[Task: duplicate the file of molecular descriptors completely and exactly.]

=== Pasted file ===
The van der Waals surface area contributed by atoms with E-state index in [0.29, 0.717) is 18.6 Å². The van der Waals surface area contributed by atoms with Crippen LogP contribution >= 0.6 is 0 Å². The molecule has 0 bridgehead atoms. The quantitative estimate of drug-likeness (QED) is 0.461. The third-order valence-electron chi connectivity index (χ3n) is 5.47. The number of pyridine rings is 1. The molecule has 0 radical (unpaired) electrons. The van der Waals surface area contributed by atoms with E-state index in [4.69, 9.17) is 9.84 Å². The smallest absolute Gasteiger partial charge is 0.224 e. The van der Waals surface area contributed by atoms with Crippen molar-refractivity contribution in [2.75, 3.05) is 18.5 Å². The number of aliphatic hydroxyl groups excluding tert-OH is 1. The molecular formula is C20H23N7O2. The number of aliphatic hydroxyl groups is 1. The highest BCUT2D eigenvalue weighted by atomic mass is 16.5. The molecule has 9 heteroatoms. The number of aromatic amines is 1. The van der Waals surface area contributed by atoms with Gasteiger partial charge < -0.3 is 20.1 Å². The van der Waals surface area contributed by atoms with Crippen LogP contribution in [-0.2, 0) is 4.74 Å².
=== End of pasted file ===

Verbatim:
The van der Waals surface area contributed by atoms with E-state index in [0.29, 0.717) is 18.6 Å². The van der Waals surface area contributed by atoms with Crippen LogP contribution >= 0.6 is 0 Å². The molecule has 0 bridgehead atoms. The quantitative estimate of drug-likeness (QED) is 0.461. The third-order valence-electron chi connectivity index (χ3n) is 5.47. The number of pyridine rings is 1. The molecule has 0 radical (unpaired) electrons. The van der Waals surface area contributed by atoms with E-state index in [4.69, 9.17) is 9.84 Å². The smallest absolute Gasteiger partial charge is 0.224 e. The van der Waals surface area contributed by atoms with Crippen molar-refractivity contribution in [2.75, 3.05) is 18.5 Å². The number of aliphatic hydroxyl groups excluding tert-OH is 1. The molecular formula is C20H23N7O2. The number of aliphatic hydroxyl groups is 1. The highest BCUT2D eigenvalue weighted by atomic mass is 16.5. The molecule has 9 heteroatoms. The number of aromatic amines is 1. The van der Waals surface area contributed by atoms with Gasteiger partial charge < -0.3 is 20.1 Å². The van der Waals surface area contributed by atoms with Crippen LogP contribution in [-0.2, 0) is 4.74 Å².